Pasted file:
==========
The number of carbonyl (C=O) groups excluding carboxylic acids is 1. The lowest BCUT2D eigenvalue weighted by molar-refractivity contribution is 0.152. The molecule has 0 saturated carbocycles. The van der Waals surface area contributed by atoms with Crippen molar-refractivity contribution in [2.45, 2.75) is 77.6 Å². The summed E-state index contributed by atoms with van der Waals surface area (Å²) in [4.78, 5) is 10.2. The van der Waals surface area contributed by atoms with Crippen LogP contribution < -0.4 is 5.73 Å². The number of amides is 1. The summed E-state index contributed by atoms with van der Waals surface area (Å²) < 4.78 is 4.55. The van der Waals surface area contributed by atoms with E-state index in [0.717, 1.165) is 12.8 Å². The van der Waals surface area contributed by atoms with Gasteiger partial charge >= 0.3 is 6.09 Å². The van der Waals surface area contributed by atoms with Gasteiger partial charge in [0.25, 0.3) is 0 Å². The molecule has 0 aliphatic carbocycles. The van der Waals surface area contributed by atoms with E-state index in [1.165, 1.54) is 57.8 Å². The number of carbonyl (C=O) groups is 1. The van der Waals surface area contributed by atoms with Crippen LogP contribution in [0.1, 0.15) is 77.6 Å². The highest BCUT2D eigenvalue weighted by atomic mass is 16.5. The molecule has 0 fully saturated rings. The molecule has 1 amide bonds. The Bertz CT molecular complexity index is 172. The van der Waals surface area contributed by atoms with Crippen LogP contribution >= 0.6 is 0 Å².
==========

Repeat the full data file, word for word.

The number of carbonyl (C=O) groups excluding carboxylic acids is 1. The lowest BCUT2D eigenvalue weighted by molar-refractivity contribution is 0.152. The molecule has 0 saturated carbocycles. The van der Waals surface area contributed by atoms with Crippen molar-refractivity contribution in [2.45, 2.75) is 77.6 Å². The summed E-state index contributed by atoms with van der Waals surface area (Å²) in [4.78, 5) is 10.2. The van der Waals surface area contributed by atoms with Crippen LogP contribution < -0.4 is 5.73 Å². The number of amides is 1. The summed E-state index contributed by atoms with van der Waals surface area (Å²) < 4.78 is 4.55. The van der Waals surface area contributed by atoms with E-state index in [0.717, 1.165) is 12.8 Å². The van der Waals surface area contributed by atoms with Gasteiger partial charge >= 0.3 is 6.09 Å². The van der Waals surface area contributed by atoms with Gasteiger partial charge in [0.25, 0.3) is 0 Å². The molecule has 0 aliphatic carbocycles. The van der Waals surface area contributed by atoms with E-state index in [1.165, 1.54) is 57.8 Å². The number of carbonyl (C=O) groups is 1. The van der Waals surface area contributed by atoms with Crippen LogP contribution in [0.1, 0.15) is 77.6 Å². The highest BCUT2D eigenvalue weighted by atomic mass is 16.5. The molecule has 0 fully saturated rings. The molecule has 1 amide bonds. The Bertz CT molecular complexity index is 172. The van der Waals surface area contributed by atoms with Crippen LogP contribution >= 0.6 is 0 Å².